New Executive Transition Process

New Executive Transition Process

If you have a newly promoted or hired executive - congratulations. They are entering a time of intense action and learning. What they may not realize is that while they are excited by this new opportunity, those reporting to them probably have many unanswered questions about their vision and management style.

From the time a change in executives is announced, a series of events typically occurs. For the departing executive, emphasis shifts away from relationships and toward tasks that must be performed before leaving. As a result, communication may be strained. Important, time-critical decisions may be made hastily or postponed until the new executive assumes authority. Employees may feel abandoned and anxious about what will happen to them as well as the department. In cases where employees are relieved that an unwanted boss is leaving, they may have unrealistic expectations of what the new executive will be like.

In their new role, they need to learn not only the business, but also the strengths, weaknesses and expectations of employees. They will be grappling with a new situation and trying to understand the tasks and problems while assessing the organization and its requirements. Because they are learning, they may find themselves making decisions slowly and laboriously, focusing on short-range issues.

When unmanaged, executive transitions can result in role ambiguity, reduced communication and jockeying for position. Failure to recognize and deal with the complexities of a transition can lead to lower performance for an entire work group. Our New Executive Transition Process is designed to accelerate the process by which a new executive and his/her direct reports coordinate their efforts and develop effective business practices.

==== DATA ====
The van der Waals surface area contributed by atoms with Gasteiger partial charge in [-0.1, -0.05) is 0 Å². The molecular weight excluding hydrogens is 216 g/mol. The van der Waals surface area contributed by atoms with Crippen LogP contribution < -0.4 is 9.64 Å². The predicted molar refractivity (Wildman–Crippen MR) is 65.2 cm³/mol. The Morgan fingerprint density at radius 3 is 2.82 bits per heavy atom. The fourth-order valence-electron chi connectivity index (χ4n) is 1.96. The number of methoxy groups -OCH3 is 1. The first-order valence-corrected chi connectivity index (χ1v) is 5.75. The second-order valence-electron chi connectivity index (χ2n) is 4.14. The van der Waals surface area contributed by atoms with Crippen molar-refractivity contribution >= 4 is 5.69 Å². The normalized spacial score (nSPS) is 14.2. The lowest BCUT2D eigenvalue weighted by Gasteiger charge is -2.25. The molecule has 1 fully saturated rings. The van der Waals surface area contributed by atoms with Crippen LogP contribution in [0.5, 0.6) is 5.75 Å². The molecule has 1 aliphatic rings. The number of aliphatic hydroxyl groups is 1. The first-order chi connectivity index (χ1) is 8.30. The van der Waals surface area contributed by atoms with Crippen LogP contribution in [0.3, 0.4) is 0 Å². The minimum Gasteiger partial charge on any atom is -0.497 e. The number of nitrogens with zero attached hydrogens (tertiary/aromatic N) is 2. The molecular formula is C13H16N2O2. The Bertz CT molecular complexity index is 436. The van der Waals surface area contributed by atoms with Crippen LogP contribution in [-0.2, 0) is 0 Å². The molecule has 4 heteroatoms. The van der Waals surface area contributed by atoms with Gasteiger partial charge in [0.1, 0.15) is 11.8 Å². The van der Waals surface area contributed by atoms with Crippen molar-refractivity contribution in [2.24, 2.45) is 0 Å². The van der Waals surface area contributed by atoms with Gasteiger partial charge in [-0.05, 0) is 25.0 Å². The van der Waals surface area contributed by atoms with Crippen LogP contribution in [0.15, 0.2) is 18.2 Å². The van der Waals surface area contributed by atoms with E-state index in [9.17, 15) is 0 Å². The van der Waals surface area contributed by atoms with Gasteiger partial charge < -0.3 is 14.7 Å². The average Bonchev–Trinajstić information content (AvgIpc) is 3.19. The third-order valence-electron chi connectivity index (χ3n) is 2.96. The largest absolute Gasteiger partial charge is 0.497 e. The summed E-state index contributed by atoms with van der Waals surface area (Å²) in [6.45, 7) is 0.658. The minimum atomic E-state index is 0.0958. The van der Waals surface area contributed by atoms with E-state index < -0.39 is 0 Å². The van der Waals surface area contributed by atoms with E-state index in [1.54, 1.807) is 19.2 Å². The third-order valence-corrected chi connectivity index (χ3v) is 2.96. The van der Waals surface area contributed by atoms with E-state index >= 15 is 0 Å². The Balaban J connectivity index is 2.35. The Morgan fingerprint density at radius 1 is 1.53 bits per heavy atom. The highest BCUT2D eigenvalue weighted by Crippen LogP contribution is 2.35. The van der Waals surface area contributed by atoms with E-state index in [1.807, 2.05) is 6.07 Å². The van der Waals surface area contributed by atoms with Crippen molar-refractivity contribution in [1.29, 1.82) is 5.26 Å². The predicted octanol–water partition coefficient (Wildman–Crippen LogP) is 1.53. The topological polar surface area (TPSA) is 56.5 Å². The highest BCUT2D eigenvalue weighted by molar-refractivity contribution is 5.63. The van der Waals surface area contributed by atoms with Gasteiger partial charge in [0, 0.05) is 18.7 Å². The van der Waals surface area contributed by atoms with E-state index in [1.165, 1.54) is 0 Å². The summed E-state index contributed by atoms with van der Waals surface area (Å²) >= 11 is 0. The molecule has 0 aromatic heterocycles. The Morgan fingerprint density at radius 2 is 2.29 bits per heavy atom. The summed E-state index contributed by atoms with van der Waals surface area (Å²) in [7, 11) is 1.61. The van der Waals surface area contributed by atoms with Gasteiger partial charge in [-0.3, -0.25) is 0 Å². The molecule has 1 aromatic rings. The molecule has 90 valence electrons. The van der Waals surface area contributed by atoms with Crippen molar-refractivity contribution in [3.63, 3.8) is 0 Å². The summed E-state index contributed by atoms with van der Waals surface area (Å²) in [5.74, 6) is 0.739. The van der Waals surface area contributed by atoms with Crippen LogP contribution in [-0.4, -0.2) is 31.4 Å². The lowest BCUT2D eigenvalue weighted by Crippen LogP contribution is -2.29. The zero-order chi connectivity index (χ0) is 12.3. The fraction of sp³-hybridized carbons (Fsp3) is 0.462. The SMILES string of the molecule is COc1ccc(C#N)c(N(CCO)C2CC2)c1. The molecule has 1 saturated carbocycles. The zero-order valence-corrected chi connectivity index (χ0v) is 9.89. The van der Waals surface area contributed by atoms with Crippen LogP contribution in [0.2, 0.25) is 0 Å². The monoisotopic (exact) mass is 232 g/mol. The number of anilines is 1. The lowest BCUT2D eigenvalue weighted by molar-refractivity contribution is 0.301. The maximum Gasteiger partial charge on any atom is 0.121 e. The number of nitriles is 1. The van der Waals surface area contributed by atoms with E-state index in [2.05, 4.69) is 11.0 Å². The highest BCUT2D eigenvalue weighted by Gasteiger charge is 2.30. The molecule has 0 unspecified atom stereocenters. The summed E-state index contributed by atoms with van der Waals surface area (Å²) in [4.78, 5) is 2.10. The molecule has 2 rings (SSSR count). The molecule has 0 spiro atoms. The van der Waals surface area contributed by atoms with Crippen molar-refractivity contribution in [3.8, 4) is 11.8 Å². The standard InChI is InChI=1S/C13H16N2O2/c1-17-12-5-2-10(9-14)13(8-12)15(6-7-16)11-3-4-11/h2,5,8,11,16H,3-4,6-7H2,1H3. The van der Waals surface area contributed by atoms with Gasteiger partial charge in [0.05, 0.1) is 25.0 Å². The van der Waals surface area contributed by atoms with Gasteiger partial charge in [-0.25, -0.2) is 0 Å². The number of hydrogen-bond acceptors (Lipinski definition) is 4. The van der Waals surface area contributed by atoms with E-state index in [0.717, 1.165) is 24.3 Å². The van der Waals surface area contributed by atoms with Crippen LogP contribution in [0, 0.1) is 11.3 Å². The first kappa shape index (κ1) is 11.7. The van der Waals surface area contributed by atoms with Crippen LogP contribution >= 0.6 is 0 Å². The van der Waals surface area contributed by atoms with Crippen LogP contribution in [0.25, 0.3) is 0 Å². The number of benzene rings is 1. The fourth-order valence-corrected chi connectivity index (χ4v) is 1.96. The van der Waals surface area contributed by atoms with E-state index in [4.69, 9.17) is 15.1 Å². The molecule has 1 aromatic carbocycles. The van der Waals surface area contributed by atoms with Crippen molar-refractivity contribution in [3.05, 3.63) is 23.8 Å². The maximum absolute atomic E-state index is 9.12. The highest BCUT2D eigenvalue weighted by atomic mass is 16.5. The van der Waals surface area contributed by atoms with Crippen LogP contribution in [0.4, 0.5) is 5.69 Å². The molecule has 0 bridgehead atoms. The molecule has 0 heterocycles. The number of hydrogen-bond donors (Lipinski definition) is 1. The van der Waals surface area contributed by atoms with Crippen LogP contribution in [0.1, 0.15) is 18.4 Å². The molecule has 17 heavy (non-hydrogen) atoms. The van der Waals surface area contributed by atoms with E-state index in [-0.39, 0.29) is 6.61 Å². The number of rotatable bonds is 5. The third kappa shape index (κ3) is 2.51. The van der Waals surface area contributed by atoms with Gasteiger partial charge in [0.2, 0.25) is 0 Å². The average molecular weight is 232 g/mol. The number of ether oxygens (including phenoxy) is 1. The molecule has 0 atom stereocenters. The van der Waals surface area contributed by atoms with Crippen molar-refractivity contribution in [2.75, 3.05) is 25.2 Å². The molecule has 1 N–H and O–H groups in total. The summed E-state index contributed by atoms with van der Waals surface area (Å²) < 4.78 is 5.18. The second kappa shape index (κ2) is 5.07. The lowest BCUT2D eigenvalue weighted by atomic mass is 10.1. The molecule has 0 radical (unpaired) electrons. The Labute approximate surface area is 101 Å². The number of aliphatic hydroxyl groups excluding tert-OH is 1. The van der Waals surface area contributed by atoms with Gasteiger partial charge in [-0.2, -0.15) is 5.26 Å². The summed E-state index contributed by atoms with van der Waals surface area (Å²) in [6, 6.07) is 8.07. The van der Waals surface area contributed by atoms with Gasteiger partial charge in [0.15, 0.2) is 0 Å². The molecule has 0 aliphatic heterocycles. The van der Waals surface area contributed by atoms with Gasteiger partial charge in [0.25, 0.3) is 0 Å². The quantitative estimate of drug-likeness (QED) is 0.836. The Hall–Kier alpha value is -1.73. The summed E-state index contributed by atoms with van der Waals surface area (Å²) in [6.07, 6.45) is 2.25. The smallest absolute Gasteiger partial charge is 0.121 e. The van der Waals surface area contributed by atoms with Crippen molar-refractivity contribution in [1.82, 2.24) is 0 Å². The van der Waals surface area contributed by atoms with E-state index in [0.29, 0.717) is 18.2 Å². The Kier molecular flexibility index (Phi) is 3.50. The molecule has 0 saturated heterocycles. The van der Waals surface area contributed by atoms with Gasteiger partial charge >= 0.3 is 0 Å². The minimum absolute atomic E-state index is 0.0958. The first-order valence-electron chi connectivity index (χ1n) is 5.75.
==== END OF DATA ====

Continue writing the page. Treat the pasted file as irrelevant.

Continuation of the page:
Although the Process can be useful for any newly placed or promoted executive and his/her direct reports, it is especially appropriate when:

  • management is expecting quick results
  • the incoming executive is unknown
  • breaks in organization continuity are unacceptable
  • there is little time for sorting and identifying problems
  • the executive has a hard act to follow
  • the promoted executive is facing significantly increased scope and has additional reports
  • there are significant style differences between the departing executive and the new executive.

We customize the process to meet your needs in the design phase. Typically we begin the process by conducting one-on-one interviews with the executive, their direct reports, and at times the departing executive. These interviews will identify issues that need to be addressed. Then we facilitate a one-day meeting to accomplish the following objectives:

  • develop and/or refine 90-day strategies
  • develop a greater understanding of each others' expectations for building and maintaining effective working relationships
  • clarify individual roles and responsibilities for interfacing with each other in the work group identify and discuss critical business issues
  • establish a common understanding and action plan for addressing identified issues and concerns

To be most effective, the meeting needs to be facilitated by someone outside of the organization so that more open communication can be fostered and biases eliminated. The facilitator will play a significant role in the design of the meeting in conjunction with the new executive. The need for follow-up meetings and interviews is discussed during the design process.


Ideally the interview process begins within a month of the executives arrival, and the group meeting held within 3 months of their arrival. This is soon enough to avoid biases from being formed, yet gives them some time to learn the basics and gain a broad understanding of the business needs.

Here are some examples of how this meeting helps.

  • The President of an Amoco business unit stated this was the most valuable meeting he had ever participated in because it enabled him to achieve in one day what might otherwise take 3-6 months.
  • The CFO of a national health care organization needed to significantly reduce accounts-receivable days and the time it took to close the books. Because he came in as part of an acquisition, there   was significant tension among employee groups of the different companies. We conducted individual interviews with the employees and quickly determined the underlying cause of the tension. After the group meeting, the newly merged teams stated there was a "significant difference in the way they worked together." Further, their goals of accounts-receivable and close of book days was achieved within three months.

If you have a newly placed or promoted executive or manager, our New Executive Transition Process can help them accelerate their transition while they mobilize an effective team to accomplish the business goals that are important to your organization's success.


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